Bogenšperk Castle is a 16th-century castle. It is best known for its association with the 17th-century historian Johann Weikhard von Valvasor. Standing on a low hill, the Renaissance castle is fully restored, and is listed as an important cultural monument of Slovenia. The three-story building consists of four tracts from several time periods, connecting four towers and surrounding an arcaded inner courtyard. The oldest part of the castle is the north tower, which originally stood as a standalone fortification. A wooden bridge was later added, linking it to the south-east tower, which originally served a defensive purpose and was once much higher than the rest of the building; however, since a 1759 fire caused by a lightning-strike heavily damaged the castle, the tower was never rebuilt to its original level. The castle stands on bedrock; one of its attractions is a deep well carved directly into the rock.
In its current form, the castle was likely begun by the noble house of Wagen as a replacement for Boltežar Wagen's nearby Castle Lihtenberk, already in disrepair and severely damaged by a major earthquake in 1511. After the 1630 death of Jurij Wagen, the last member of the family, the castle changed several owners until it was in 1672 finally bought by Johann Weikhard von Valvasor after his return from abroad. Thoroughly renovated, it was furnished with a graphic studio, a library, printing press and collection of curiosities. Due to the enormous cost of issuing Valvasor's book, The Glory of the Duchy of Carniola, Valvasor became heavily indebted, and was forced to sell first his valuable library and, in 1692, his estates. His family moved to Krško, while the castle again changed several owners, the last being the noble family Windischgrätz, who abandoned the castle in 1943. While its interior furnishings were destroyed or looted, the castle itself survived the war intact and was in its immediate aftermath turned into a military hospital. From 1957 it was occupied by Jesuits, who carried out some preventive maintenance on the structure; in 1972, a systematic reconstruction effort began, at first led by the art historian Milan Železnik.References:
The Palazzo Colonna is a palatial block of buildings built in part over ruins of an old Roman Serapeum, and has belonged to the prestigious Colonna family for over twenty generations.
The first part of the palace dates from the 13th century, and tradition holds that the building hosted Dante in his visit to Rome. The first documentary mention notes that the property hosted Cardinal Giovanni and Giacomo Colonna in the 13th century. It was also home to Cardinal Oddone Colonna before he ascended to the papacy as Martin V (1417–1431).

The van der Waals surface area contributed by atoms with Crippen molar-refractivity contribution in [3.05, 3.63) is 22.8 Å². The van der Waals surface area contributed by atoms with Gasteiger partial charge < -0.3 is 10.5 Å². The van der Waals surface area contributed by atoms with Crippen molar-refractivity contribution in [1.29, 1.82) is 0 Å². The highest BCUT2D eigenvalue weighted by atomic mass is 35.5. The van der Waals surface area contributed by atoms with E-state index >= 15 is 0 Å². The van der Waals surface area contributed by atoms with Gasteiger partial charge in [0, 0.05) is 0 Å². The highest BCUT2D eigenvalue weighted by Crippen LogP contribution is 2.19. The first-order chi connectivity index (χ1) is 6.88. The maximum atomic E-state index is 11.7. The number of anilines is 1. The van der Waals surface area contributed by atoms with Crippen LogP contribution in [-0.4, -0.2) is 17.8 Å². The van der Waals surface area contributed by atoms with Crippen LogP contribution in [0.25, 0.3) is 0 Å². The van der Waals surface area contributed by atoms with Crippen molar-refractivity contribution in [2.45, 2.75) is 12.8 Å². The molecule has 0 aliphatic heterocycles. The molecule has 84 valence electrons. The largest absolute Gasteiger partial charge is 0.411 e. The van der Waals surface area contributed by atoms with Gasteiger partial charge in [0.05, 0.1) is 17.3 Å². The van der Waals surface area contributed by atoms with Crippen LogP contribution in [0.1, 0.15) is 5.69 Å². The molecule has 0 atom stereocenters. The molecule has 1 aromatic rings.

With his passing, the palace was sacked during feuds, and the main property passed into the hands of the Della Rovere family. It returned to the Colonna family when Marcantonio I Colonna married Lucrezia Gara Franciotti Della Rovere, the niece of pope Julius II. The Colonna"s alliance to the Habsburg power, likely protected the palace from looting during the Sack of Rome (1527).
Starting with Filippo Colonna (1578–1639) many changes have refurbished and create a unitary complex around a central garden. Architects including Girolamo Rainaldi and Paolo Marucelli labored on specific projects. Only in the 17th and 18th centuries were the main facades completed. Much of this design was completed by Antonio del Grande (including the grand gallery), and Girolamo Fontana (decoration of gallery). In the 18th century, the long low facade designed by Nicola Michetti with later additions by Paolo Posi with taller corner blocks (facing Piazza Apostoli) was constructed recalls earlier structures resembling a fortification.
The main gallery (completed 1703) and the masterful Colonna art collection was acquired after 1650 by both the cardinal Girolamo I Colonna and his nephew the Connestabile Lorenzo Onofrio Colonna and includes works by Lorenzo Monaco, Domenico Ghirlandaio, Palma the Elder, Salviati, Bronzino, Tintoretto, Pietro da Cortona, Annibale Carracci (painting of The Beaneater), Guercino, Francesco Albani, Muziano and Guido Reni. Ceiling frescoes by Filippo Gherardi, Giovanni Coli, Sebastiano Ricci, and Giuseppe Bartolomeo Chiari celebrate the role of Marcantonio II Colonna in the battle of Lepanto (1571). The gallery is open to the public on Saturday mornings.
The older wing of the complex known as the Princess Isabelle"s apartments, but once housing Martin V"s library and palace, contains frescoes by Pinturicchio, Antonio Tempesta, Crescenzio Onofri, Giacinto Gimignani, and Carlo Cesi. It contains a collection of landscapes and genre scenes by painters like Gaspard Dughet, Caspar Van Wittel (Vanvitelli), and Jan Brueghel the Elder.
Along with the possessions of the Doria-Pamphilij and Pallavacini-Rospigliosi families, this is one of the largest private art collections in Rome.